Panel: State Fuel-Assist: Bill May Triple to $50M
By Matt Murphy, The Sun, Lowell, Mass.
Jul. 3–BOSTON — The pain at the pump might be nothing compared to what families will have to pay this winter for oil to heat their homes.
Even as the mercury rises outside, some politicians on Beacon Hill are starting to think about how much it will cost to make sure low-income residents don’t freeze in their homes this winter when they are unable to pay the high cost of home-heating oil.
A new report from the Senate Committee on Post Audit and Oversight suggests the state should be prepared to shell out more than triple what it spent this year on fuel assistance, suggesting $50 million might be needed to keep poorer families warm.
The report, the result of a hearing held by state Sen. Marc Pacheco, D-Taunton, earlier this month on rising gas prices, says $50 million might be needed just to meet the same level of assistance provided by the state last winter.
Home heating oil prices have increased 80 percent in one year, according to the report, while natural gas prices have almost doubled and electricity prices are up 60 percent.
Massachusetts administered $139 million in state and federal fuel assistance last winter to about 140,000 poor families, with only $15 million of that purse coming from state accounts.
State Sen. Steven Panagiotakos, chairman of ways and means and the Senate’s chief budget writer, said finding $50 million in the current economy with unknown price tags also looming for health care and other fixed expenses could be
“That’s a large number,” said Panagiotakos, a Lowell Democrat. “We can’t have people go through the winter without heat, so we have to step up. If the feds come through with more money, we could stay closer to $15 million or $20 million. Fifty million dollars would be difficult, but we’d have to do it.”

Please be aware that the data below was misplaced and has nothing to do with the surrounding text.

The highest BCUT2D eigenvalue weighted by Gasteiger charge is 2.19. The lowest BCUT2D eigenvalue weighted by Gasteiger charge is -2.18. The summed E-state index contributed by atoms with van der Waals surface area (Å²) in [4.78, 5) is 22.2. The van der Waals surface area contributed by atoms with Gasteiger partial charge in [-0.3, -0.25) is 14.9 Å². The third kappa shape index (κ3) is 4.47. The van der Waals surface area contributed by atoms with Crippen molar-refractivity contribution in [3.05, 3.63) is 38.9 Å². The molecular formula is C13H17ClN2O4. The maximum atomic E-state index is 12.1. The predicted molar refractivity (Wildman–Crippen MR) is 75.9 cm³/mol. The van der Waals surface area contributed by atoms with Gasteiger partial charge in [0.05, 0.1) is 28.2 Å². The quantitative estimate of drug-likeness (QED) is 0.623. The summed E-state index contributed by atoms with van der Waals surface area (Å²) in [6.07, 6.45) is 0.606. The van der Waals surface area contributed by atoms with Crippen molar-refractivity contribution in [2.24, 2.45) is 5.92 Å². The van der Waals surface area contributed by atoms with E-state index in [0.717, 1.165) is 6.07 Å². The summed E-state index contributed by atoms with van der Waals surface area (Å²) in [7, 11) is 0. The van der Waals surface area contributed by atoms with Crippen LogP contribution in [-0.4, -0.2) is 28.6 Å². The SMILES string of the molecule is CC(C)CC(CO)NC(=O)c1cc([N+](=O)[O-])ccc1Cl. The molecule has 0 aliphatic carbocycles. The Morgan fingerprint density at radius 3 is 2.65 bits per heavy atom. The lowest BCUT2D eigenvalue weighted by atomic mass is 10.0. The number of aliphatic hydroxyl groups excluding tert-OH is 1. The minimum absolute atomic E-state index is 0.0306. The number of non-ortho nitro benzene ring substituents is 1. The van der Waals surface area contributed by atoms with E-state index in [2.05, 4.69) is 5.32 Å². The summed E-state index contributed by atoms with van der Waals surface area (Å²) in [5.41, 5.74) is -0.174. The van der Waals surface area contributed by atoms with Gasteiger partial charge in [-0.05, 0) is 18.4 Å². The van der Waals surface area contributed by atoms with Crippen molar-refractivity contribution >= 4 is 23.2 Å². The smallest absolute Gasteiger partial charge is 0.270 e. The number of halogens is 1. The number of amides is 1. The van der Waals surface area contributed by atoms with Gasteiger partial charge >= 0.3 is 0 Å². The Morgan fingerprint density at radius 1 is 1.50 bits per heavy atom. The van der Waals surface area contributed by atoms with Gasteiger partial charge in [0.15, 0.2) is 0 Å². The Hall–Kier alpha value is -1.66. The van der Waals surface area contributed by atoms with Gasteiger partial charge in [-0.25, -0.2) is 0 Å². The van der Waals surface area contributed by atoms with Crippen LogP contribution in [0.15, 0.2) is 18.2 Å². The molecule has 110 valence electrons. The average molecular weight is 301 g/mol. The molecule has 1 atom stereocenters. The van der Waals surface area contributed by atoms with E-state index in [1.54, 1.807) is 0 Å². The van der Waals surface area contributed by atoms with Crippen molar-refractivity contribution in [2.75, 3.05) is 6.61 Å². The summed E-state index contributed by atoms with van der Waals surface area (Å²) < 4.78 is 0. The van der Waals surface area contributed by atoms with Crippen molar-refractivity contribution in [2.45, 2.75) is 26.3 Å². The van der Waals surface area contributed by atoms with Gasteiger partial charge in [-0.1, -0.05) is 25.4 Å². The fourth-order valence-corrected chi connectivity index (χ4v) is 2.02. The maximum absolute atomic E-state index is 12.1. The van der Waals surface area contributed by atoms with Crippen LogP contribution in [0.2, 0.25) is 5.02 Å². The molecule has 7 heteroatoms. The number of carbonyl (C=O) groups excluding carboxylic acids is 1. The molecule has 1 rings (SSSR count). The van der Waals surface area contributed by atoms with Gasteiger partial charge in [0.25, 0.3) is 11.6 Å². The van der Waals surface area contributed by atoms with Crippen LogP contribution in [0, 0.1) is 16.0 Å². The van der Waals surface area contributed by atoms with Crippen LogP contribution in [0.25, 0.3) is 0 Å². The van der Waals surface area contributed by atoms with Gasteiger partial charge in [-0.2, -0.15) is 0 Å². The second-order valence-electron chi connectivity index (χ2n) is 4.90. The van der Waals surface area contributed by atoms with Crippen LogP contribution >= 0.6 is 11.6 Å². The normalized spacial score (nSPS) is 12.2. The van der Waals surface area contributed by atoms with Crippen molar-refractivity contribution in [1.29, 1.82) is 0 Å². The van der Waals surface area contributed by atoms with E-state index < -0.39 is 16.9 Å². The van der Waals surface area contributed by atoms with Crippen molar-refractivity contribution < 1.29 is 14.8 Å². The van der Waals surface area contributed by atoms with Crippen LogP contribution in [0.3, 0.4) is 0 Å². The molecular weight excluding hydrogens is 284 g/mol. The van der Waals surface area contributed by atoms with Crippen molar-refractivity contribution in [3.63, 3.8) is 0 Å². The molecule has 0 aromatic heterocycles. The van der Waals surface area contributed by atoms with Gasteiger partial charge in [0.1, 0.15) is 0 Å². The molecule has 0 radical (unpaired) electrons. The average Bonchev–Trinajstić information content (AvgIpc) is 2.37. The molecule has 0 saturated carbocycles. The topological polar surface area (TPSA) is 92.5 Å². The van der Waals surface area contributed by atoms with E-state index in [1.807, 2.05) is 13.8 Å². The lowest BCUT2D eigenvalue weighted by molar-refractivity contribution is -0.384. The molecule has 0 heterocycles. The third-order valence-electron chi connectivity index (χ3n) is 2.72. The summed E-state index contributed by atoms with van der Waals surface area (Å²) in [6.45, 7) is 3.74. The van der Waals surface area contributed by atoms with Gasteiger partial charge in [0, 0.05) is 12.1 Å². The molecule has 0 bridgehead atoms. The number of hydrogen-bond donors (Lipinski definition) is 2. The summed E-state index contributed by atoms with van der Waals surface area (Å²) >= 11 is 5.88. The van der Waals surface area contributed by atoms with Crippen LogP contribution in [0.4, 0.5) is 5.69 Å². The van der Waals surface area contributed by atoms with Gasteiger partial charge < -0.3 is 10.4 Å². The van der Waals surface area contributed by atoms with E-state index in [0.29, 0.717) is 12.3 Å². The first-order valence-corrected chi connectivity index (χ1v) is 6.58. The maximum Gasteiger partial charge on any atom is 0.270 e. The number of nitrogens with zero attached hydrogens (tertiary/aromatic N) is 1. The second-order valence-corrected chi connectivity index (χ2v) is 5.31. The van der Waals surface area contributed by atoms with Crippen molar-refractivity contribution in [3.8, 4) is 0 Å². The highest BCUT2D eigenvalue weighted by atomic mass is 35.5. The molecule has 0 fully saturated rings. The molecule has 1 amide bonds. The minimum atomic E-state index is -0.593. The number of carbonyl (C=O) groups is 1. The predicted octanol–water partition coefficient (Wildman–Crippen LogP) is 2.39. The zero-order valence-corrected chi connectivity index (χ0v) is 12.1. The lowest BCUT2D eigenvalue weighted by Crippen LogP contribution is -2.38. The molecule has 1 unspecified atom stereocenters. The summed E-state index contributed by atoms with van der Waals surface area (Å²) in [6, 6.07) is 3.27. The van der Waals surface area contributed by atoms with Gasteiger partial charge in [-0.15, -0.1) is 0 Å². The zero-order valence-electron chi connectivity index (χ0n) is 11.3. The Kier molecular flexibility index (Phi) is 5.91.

The state budget, poised to pass the Legislature today, does not contain any provisions for fuel assistance. The state has always preferred to address the issue with a supplemental budget later in the year when it becomes clearer how much help is needed.
The federal government, under President Bush, has backed off its fuel- assistance program in recent years, coming through with as little as $82 million from a high of $125 million.
Recent increases, however, have left Panagiotakos hopeful that a renewed federal commitment to fuel assistance will help bail out the state.
Last year, the $15 million from the state went towards helping families pay overdue bills, covering back expenses that forced oil companies to threaten to turn the heat off.
The money, however, did little to help families who might have to choose between heat and other necessities like food this winter, with heating oil hovering around $4.50 a gallon, a full dollar more than last winter.
“It’s a growing problem,” Panagiotakos said. “Over the past couple of years, it’s been getting worse and worse. For $100, they’re getting half of what they would have gotten. If there’s no one else to help, we’re going to have to.”
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